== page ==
Sylvia Anderson puts on her most nasally voice (aside from some interesting performances in The Stately Homes Robberies audio adventure), to tell Alan to get a move on.


According to Thunderbirds, ‘Autotune’ will mean something quite different in the future to what it does now. Jukeboxes will also be popular again.


Lambert and Lovegrove from Vault of Death are taking a break from the Bank of England… but they’re still not talking to each other. The barman is later seen preparing drinks in The Man From MI.5 on board Fireflash as well as in other roles during the series.


Alan is chatting with his mechanic, Kenny Malone. We learn that Alan used to be a motor racing driver but presumably retired when the time came to join International Rescue. Seeing as Alan’s age is generally guessed to be about 21, he can’t have been in the sport all that long considering he would have also had to train hard to be an astronaut. Alan suddenly spots two people that have probably only been sat a few feet away from him the whole time. How he could not be blinded by their colourful shirts remains a mystery. We learn that the dark-haired guy is Victor Gomez, and from the sound of his voice you can tell he’s a nasty piece of work.


Once Alan and Kenny leave, Gomez and his accomplice, named in the script as Johnnie Gillespie, reveal that nothing will stop them winning the race and getting the prize money. What crooked-sounding fellows.

Then, for some bizarre reason, the sound of racing cars is laid over random shots of the painting behind the bar. I can only assume there was a real desperation to pad the episode out and this was the only idea anyone had. I guess it builds tension and anticipation for the race, but it sure is strange.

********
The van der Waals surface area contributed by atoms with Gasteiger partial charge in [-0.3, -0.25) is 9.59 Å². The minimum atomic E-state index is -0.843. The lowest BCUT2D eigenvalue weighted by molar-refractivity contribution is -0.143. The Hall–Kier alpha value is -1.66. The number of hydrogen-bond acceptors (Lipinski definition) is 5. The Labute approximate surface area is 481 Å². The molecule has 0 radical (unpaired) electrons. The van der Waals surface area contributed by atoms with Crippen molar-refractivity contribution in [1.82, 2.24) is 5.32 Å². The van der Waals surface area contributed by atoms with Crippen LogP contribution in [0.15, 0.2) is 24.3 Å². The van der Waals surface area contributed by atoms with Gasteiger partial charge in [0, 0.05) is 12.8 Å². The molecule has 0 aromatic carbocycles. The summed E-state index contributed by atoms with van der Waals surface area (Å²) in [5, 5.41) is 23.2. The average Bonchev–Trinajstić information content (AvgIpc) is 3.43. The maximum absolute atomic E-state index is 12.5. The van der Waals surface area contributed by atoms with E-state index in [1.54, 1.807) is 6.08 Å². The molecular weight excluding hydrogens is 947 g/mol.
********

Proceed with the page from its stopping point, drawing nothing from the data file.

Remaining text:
Wow, this sure is a violent race. I’m pretty sure if an explosion this big happened during a real-life race, the whole event would be cancelled because people would have been killed.


Fortunately, fire and ambulance vehicles are on standby. These are some of the nice hovercraft type vehicles similar to those seen hurtling down the runway in Trapped in the Sky and at various points in the series.

Presumably because everyone else is getting blown to smithereens, the race is now between three drivers: Tracy, Gomez, and Webster.


The same loud speaker as seen at London Airport is used here. I believe that either Peter Dyneley or David Holliday are making the announcements.


The race is being presented by a character that is named in the script as Billy Billoxi, but I will just refer to as Eddie Kerr’s dad. He sounds exactly like Kerr and presents in a very similar style, but looks and dresses like he could be Eddie’s father. In the background, the control tower assistant from City of Fire is working the camera.

Webster fails to negotiate a bend and ends up dying horrendously.

At home the family are watching and looking remarkably calm considering how many people are dying. The puppet head used for Jeff is different to the one used in the rest of the episode, a later version of Scott is used, and Gordon is wearing a sweater that he’s only seen wearing again in additional material for Martian Invasion and in Security Hazard. This all suggests that these scenes at home were added or re-shot later on in the production of the series.